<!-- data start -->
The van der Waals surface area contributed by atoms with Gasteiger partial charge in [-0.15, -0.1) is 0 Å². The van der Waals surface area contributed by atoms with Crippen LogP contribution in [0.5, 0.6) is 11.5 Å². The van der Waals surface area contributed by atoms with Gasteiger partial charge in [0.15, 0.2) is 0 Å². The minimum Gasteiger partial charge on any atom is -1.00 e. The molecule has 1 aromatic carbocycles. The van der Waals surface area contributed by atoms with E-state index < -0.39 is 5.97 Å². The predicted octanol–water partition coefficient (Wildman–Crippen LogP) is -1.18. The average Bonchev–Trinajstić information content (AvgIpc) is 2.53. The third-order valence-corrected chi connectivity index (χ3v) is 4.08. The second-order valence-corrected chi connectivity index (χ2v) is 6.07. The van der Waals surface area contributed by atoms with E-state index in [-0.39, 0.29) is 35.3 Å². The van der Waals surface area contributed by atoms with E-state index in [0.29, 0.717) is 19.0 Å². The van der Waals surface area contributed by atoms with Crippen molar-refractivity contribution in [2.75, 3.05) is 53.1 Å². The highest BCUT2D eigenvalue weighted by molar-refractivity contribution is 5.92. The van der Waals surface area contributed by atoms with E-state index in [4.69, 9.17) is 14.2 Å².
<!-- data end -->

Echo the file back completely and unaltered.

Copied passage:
The van der Waals surface area contributed by atoms with Gasteiger partial charge in [-0.15, -0.1) is 0 Å². The van der Waals surface area contributed by atoms with Crippen LogP contribution in [0.5, 0.6) is 11.5 Å². The van der Waals surface area contributed by atoms with Gasteiger partial charge in [0.15, 0.2) is 0 Å². The minimum Gasteiger partial charge on any atom is -1.00 e. The molecule has 1 aromatic carbocycles. The van der Waals surface area contributed by atoms with E-state index < -0.39 is 5.97 Å². The predicted octanol–water partition coefficient (Wildman–Crippen LogP) is -1.18. The average Bonchev–Trinajstić information content (AvgIpc) is 2.53. The third-order valence-corrected chi connectivity index (χ3v) is 4.08. The second-order valence-corrected chi connectivity index (χ2v) is 6.07. The van der Waals surface area contributed by atoms with E-state index in [-0.39, 0.29) is 35.3 Å². The van der Waals surface area contributed by atoms with E-state index in [0.29, 0.717) is 19.0 Å². The van der Waals surface area contributed by atoms with Crippen molar-refractivity contribution in [2.75, 3.05) is 53.1 Å². The highest BCUT2D eigenvalue weighted by molar-refractivity contribution is 5.92. The van der Waals surface area contributed by atoms with E-state index in [4.69, 9.17) is 14.2 Å².